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what language/system/software are you planning on using?

A topic by nilson created Mar 22, 2019 Views: 406 Replies: 21
Viewing posts 1 to 14
Submitted(+1)

just curious because the jam is so simple and open-ended.

i'll probably end up using rpg maker because i love it so much,
but might try coding by hand if i've got some charisma to expend. 

looking forward to this jam < 3

Host

I'll probably use GameMaker: Studio, as that's what I'm most familiar with. I'm trying to learn Unity at the moment though, so if I'm feeling comfortable enough with it by the time the jam happens I guess I could try that!

Submitted

Learning Unity is on my list of things to do, too. I feel like 75% of it is just... figuring out the right menu configuration/best workflow haha. Can't wait to see your game!

Submitted

Whoa just learned about this! I've never made a roguelike, much less a broughlike, but it's my full intention to enter this. I use GMS2! And I'll likely make a more puzzley one ala Corrypt or Game Title.

Jam Host

Corrypt is one of my absolute favorites,,  looking forward to entries that are in/all/some-part inspired by it!

(+1)(-1)

I've been experimenting with Godot. On a game I would call a Broughlike actually! I like it a lot as it feels a bit more mature than GMS2

Submitted

Have there been any good tutorials you've been trying?

(+2)(-1)

So far I've been using the docs and they have been very helpful: https://docs.godotengine.org/en/3.1/getting_started/step_by_step/index.html

The docs are also open source so they are constantly getting updated by the community.

The discord is pretty active as well and has help/question channels: https://discord.gg/zH7NUgz

There are also lots of videos but I haven't watched any so I can't recommend any in particular but it seems they are pretty numerous.

Been using Godot exclusively since I started using it - I absolutely love it, and I love feeling like I truly own my own games. On my itch.io profile you can see my only 2 games are both Godot, one of which is our Ludum Dare entry

I've been debating coding for this jam with raw C++ which would be a lot of fun, but I think long term I will be using Godot for my games so, it's good practice. I get enough raw programming at my day job lol

(+1)

I've been tinkering with a very basic first-person raycasting engine in tic-80 in the past and I'm thinking of converting it to a grid-based topdown system for this jam. The end result might be more "weird roguelike" than "broughlike", but we'll see...

Submitted

tic-80 seems very cool. can't wait to see what you come up with : )

(+1)

TIC-80 is a lot of fun. I used to be a big fan of PICO-8, but TIC-80 is just a bit more flexible and versatile. And I love how I can just whip up a quick prototype of an idea on my phone.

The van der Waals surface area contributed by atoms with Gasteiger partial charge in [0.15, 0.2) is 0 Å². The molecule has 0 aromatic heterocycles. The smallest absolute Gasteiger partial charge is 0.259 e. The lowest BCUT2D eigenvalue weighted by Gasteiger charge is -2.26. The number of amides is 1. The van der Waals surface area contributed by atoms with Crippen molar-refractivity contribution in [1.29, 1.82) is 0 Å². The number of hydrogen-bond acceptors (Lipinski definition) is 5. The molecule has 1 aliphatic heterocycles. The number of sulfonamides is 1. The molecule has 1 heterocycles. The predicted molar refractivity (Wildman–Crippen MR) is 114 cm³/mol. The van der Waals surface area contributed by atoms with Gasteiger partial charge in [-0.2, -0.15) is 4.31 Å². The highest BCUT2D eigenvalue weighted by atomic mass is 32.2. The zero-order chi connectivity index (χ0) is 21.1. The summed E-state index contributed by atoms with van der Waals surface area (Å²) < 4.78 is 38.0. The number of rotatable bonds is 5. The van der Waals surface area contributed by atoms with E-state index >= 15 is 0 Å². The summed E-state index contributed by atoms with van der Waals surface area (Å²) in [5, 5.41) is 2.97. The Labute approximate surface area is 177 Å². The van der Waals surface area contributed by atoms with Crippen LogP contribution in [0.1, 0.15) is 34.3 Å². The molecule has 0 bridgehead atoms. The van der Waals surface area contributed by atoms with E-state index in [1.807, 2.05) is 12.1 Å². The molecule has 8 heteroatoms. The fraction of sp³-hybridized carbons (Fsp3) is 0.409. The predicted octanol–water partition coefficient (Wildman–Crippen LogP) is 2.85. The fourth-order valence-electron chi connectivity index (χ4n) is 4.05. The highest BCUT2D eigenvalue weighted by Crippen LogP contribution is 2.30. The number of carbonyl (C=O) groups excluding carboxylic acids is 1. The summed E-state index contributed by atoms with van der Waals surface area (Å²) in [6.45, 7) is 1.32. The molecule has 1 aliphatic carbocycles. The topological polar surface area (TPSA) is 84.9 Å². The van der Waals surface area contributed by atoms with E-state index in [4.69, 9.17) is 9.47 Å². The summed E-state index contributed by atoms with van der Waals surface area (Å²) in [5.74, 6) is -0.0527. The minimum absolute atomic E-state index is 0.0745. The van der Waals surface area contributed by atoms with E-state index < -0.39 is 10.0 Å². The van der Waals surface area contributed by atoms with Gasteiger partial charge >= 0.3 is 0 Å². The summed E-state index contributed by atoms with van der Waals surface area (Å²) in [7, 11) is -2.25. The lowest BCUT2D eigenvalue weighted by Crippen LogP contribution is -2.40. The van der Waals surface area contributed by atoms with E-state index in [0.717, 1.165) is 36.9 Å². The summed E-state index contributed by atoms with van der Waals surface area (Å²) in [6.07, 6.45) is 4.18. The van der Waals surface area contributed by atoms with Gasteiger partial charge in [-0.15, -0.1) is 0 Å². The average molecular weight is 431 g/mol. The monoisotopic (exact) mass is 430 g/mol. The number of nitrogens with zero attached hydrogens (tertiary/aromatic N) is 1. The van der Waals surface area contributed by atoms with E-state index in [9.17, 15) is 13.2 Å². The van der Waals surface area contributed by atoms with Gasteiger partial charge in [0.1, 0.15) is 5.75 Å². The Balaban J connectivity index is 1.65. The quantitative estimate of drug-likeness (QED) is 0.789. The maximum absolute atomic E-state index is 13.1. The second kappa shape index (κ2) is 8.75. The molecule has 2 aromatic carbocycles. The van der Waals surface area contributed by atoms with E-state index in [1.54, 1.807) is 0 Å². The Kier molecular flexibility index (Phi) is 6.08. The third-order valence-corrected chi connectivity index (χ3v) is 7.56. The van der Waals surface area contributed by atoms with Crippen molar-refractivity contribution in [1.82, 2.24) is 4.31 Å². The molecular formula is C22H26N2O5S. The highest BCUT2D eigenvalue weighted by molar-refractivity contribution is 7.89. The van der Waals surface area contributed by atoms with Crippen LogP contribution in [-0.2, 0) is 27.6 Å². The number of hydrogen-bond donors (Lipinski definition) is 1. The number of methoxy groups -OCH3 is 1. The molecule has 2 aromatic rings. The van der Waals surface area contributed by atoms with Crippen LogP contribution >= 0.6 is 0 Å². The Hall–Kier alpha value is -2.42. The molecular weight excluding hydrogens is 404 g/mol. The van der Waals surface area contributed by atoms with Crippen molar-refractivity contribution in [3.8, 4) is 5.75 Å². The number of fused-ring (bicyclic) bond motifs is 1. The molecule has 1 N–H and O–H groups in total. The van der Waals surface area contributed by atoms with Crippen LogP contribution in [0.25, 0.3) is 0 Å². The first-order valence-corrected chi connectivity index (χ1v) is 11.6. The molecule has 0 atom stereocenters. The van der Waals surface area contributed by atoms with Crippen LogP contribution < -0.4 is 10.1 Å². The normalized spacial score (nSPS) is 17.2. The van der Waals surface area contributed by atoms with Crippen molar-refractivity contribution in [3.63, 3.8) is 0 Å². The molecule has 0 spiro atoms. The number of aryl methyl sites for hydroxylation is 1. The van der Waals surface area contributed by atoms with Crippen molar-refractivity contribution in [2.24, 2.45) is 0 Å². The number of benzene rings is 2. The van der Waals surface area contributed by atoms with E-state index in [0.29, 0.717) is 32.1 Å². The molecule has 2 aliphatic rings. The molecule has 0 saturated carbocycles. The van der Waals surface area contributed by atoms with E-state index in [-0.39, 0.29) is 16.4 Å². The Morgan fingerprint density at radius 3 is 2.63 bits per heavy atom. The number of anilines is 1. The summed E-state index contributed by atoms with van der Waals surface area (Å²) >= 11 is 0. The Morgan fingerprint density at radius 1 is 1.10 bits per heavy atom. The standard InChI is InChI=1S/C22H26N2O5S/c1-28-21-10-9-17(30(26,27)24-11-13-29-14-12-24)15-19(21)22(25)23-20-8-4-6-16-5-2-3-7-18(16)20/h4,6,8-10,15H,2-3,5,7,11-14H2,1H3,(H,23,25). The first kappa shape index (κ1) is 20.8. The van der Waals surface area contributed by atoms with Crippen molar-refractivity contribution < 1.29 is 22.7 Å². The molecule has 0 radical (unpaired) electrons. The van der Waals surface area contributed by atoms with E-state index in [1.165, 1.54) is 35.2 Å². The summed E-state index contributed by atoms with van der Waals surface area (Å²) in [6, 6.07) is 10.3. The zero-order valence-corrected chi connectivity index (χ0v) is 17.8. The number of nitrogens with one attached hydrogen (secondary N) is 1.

Submitted(+1)

I used an earlier version of TIC-80 to create "The Sky House", it was a fun but at the time there was no way to write the code except from the editor which became a little bit of pain near the end (as there was a lot of code). I think they now support editing the tic file from any text editor. Also, they didn't have a full documentation about a lot of stuff :) But it was a really fun experience :)

And for some reason I thought the jam was next week. I checked out this page to see if there were any updates before starting, just to discover the jam had already ended. 

I'll probably still make the game/prototype, but it might take more than a week now.

Submitted

I'm after a lightweight Web deploy with a more straightforward API but with good animation, gui, and effect support.  Haxe Flixel is the engine I'm most interested in at the moment, but it means I'd need to do a fair bit of prep getting used to haxe and the environment.

The other option is to use phaser so I can code in typescript and take advantage of the large code library I've built up in that environment. If I don't feel like I'm making enough progress with Haxe I'll go that route I suppose.

(1 edit)

I'm hesitant whether to do this from "scratch" using a former codebase of mine in C++ and SFML or using something like Unity or XNA/FNA etc mmm... I feel like the spirit of the jam is more about "raw" and "glitchy", which seems closers to the first option. Or maybe (from scratch too) some JavaScript + canvas or webgl combo... Mmm, dices shall be rolled

Submitted(+1)

I will be using Pico-8 probably as I am trying to get more familiar with it to use for future game jams :)

Also, Zaga-33 and 868-Hack are two of my absolute favorite games :)

Thanks to the organizers for doing that :)

Submitted (1 edit)

Unity..

Guys this is my first game jam...any tips?


I haven't played a Broughlike game till now :( 

Please suggest me an easy Broughlike game which i can try to clone!

Submitted

Zaga-33 is very simple :)

Submitted (2 edits)

I'm using arcade for the first time. It's a python library that (I learned after starting) seems to be aimed mainly at classroom environments. I heard it highly recommended somewhere, but so far I'm not as impressed as I hoped to be. I've had to read the source a lot where the docs are lacking, but the source is very readable. It also makes a bunch of choices under the assumption that you are developing a real-time game with moving and colliding sprites, which I'm not.

It was a lot simpler to install and get working than pygame, though.

Submitted

Using haxegon together with Haxe, of course! Have been making games with it for years and it's still awesome.